Sleepless in America


4 min read

Wake up, America! Most of you are not getting enough sleep. According to a recent survey by the National Sleep Foundation, 40 percent of adults are so sleepy during the day it interferes with their daily activities; 62 percent reported feeling drowsy while driving; and 27 percent dozed off while driving during the past year.

And it's not just the big people who aren't meeting their nightly sleep requirements: Sixty percent of children under the age of 18 complained of daytime tiredness last year, and 15 percent reported falling asleep at school.

In the worst cases, lack of sleep -- which impairs functions such as memory, reaction time, and alertness -- can have serious, even deadly results. According to the National Highway Traffic Safety Administration, drowsy drivers cause at least 100,000 crashes annually. For others, sleepiness doesn't have such dire consequences, but it does make its mark: Tired people aren't as productive at work or school, or as effective at parenting and other interpersonal relationships. They're also at risk for increased health problems. A recent study cited by the National Sleep Foundation showed that people with chronic insomnia are more at risk for several kinds of psychiatric problems and make greater use of healthcare services.

Kierstan Boyd of the National Sleep Foundation says busy lives and a failure to appreciate the importance of sleep are part of the problem. "People aren't making sleep a priority. They try to cram too much into their days. They're getting up earlier and doing more before going to work or staying up later."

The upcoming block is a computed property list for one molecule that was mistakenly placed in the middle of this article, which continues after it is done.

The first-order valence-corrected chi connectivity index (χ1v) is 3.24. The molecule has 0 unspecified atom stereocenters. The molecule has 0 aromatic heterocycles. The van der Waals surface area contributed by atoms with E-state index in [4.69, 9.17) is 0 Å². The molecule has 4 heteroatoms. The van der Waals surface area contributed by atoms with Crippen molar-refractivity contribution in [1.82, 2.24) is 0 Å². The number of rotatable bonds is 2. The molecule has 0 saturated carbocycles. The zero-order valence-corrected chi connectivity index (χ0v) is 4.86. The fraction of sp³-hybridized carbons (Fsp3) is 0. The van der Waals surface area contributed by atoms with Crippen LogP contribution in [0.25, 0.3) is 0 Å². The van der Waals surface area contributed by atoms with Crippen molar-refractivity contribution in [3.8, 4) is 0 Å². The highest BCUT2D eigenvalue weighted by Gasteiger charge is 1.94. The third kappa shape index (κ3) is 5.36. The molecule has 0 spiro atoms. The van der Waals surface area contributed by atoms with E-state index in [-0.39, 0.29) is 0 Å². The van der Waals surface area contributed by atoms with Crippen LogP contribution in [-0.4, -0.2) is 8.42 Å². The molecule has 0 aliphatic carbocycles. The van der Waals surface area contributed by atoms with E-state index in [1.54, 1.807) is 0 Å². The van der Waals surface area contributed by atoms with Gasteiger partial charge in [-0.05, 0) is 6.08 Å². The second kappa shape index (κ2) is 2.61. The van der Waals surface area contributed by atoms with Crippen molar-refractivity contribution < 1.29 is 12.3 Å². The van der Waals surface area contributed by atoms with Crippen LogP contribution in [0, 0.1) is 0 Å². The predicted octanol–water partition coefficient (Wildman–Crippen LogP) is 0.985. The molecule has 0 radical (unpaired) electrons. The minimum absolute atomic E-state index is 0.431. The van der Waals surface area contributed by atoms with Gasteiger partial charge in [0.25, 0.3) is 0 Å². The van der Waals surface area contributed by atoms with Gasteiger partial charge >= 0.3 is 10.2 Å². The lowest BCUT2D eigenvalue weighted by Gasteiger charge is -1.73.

Another problem, says Boyd, is sleep disruption, or frequent waking during the night. The National Center on Sleep Disorders Research estimates that as many as 70 million Americans may suffer from disruptive sleep disorders, such as sleep apnea (pauses in breathing or gasping for air that wakes you), restless legs, or insomnia. Stress, medication, and environment (such as room temperature and noise level) also play a big part in determining your sleep success.

Experts recommend eight hours of sleep a night, but that's an average. Teens, for example, need nine to 10 hours. Aging also causes some shifts in sleep patterns. The important thing is to get the amount you need -- every night. Sleep loss is cumulative, and it can't be "made up."

So how do you go about increasing your shuteye? Start by following the tips below. If these don't work, you may have a sleep disorder and should consult your doctor.

  • Eliminate environmental noise, like that of a TV set. Invest in a "white noise" machine, if necessary, to drown out traffic sounds or loud neighbors.
  • Exercise regularly, but at least three to four hours before you go to bed. Vigorous exercise causes your internal body temperature to rise and can delay sleep if done in the hours just before bedtime.
  • "Power naps" can stave off drowsiness, if necessary (when you're on the road, for example). But naps can also disrupt nighttime sleep. If you must nap, do so for no longer than 30 minutes in the late afternoon.
  • Use your bed only for sleep (and sex), not for working, reading or TV viewing. Making your bed a sleep-only zone conditions your body to know that bed equals sleep.
  • Stop drinking caffeine at least six hours before bedtime. Nicotine is also a stimulant and should be avoided close to bedtime. And alcohol may help you get to sleep, but it causes fragmented sleep, ultimately making you drowsier the next day.
  • Make sure your bedroom is comfortable -- quiet, dark, and not too warm.
  • Establish a regular waking time, even on the weekends.
  • Develop routines to cue your body that it's sleep time -- a warm bath, a cup of decaffeinated tea or a glass of warm milk, listening to music or reading.
  • Don't try too hard. If you don't fall asleep within 20 minutes, get up and do something relaxing until you feel sleepy.

1. Taking longer than 30 minutes to fall asleep.

2. Awakening frequently during the night and not being able to get back to sleep.

3. Waking up feeling groggy.

4. Having trouble staying awake during nonstimulating events.

5. Having difficulty remembering things.